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Anticipating a Possible Downtrend in Housing

Fitch Ratings says the likelihood of a severe downturn in US housing has increased; however, their rating case scenario provides for a more moderate pullback that includes a mid-single-digit decline in housing activity in 2023, and further pressure in 2024.

Although Fitch Ratings recently affirmed the ratings and Stable Outlooks for the U.S. homebuilder portfolio, ratings could face pressure under a more pronounced downturn scenario that would likely include housing activity falling roughly 30%, or more, over a multi-year period and 10% to 15% declines in home prices.

The rating case assumes housing activity will fall mid-single digits in 2023 and low-single digits in 2024, leading to revenue contraction in the mid-to-high-single digits in 2023 and low-to-mid-single digits in 2024, with EBITDA margins contracting 600bps during the two-year period.

U.S. Housing Activity

US GDP growth, unemployment, consumer confidence and home affordability are key indicators that could cause Fitch Ratings' to lower their rating case projections if trends weaken beyond expectations. Continued capital allocation discipline that prioritizes liquidity will also be important for issuers to sustain strong credit profiles that support current ratings.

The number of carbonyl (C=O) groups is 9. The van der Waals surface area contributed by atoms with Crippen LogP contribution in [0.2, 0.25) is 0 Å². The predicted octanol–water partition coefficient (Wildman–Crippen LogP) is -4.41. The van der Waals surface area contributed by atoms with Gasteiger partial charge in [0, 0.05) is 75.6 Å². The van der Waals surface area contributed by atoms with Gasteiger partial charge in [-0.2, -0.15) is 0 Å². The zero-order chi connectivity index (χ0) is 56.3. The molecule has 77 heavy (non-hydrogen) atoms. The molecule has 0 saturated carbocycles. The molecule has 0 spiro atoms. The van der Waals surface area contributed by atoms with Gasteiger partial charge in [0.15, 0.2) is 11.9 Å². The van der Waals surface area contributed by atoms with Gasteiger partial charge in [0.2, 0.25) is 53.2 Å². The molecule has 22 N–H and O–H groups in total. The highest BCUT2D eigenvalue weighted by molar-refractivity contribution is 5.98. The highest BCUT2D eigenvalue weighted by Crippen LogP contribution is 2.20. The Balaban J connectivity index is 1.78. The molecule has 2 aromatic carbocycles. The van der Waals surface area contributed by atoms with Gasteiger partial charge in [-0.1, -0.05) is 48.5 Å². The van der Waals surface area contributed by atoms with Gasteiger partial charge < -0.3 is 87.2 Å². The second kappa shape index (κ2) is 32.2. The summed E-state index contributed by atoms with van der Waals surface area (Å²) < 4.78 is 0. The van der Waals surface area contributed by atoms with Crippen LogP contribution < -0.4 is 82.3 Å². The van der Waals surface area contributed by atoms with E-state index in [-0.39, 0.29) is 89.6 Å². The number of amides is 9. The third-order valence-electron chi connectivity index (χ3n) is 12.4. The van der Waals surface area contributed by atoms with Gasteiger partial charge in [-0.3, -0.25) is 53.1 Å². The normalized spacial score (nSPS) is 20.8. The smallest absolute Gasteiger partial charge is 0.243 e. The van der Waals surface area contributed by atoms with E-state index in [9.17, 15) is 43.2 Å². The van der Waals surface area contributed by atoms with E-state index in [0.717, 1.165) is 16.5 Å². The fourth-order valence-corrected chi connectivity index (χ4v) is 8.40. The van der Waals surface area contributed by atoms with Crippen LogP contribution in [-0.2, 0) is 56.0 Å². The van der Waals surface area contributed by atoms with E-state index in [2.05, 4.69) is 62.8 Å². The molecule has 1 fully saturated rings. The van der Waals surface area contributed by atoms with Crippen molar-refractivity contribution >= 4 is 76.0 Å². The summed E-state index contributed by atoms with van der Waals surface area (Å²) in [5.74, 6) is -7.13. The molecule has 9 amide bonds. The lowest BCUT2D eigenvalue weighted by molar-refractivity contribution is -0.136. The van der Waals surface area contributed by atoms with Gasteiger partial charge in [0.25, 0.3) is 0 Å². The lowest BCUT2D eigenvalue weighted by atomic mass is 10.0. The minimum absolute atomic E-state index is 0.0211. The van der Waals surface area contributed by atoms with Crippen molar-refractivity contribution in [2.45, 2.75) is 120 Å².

Fitch Ratings produced a downgrade case —which considers a stressed housing environment combined with poor operating performance and aggressive management behavior— potentially leading to negative rating actions.

Their recent stress case assumes homebuilder deliveries decline around 20% in 2023 and 10% in 2024, while average sale prices fall to mid-to-high-single-digit percentages annually. The stress case could lead to multi-year land impairment and lot option deposit forfeitures of 20% to 30% of 2022 inventory.

Some issuers have slight cushion, relative to negative sensitivities, under Fitch Ratings' downgrade case scenario in 2023 and 2024. However, builders that do not build sufficient cash reserves in a downturn would likely need to issue debt to rebuild inventory positions in a housing recovery, which would stretch credit metrics.

To read the full report, including more charts and methodology, click here.

About Author: Demetria Lester

Demetria C. Lester is a reporter for DS News and MReport, with more than six years of writing experience. She has served as Editor-in-Chief at Northlake College and staff writer at her alma mater, the University of Texas at Arlington. She has covered events such as the Byron Nelson, Pac-12 Conferences, the Women in Dallas Film Festival, to freelance work with the Dallas Wings and D Magazine. Currently located in Dallas, Texas, she is an avid jazz lover and reader. She can be reached at [email protected]

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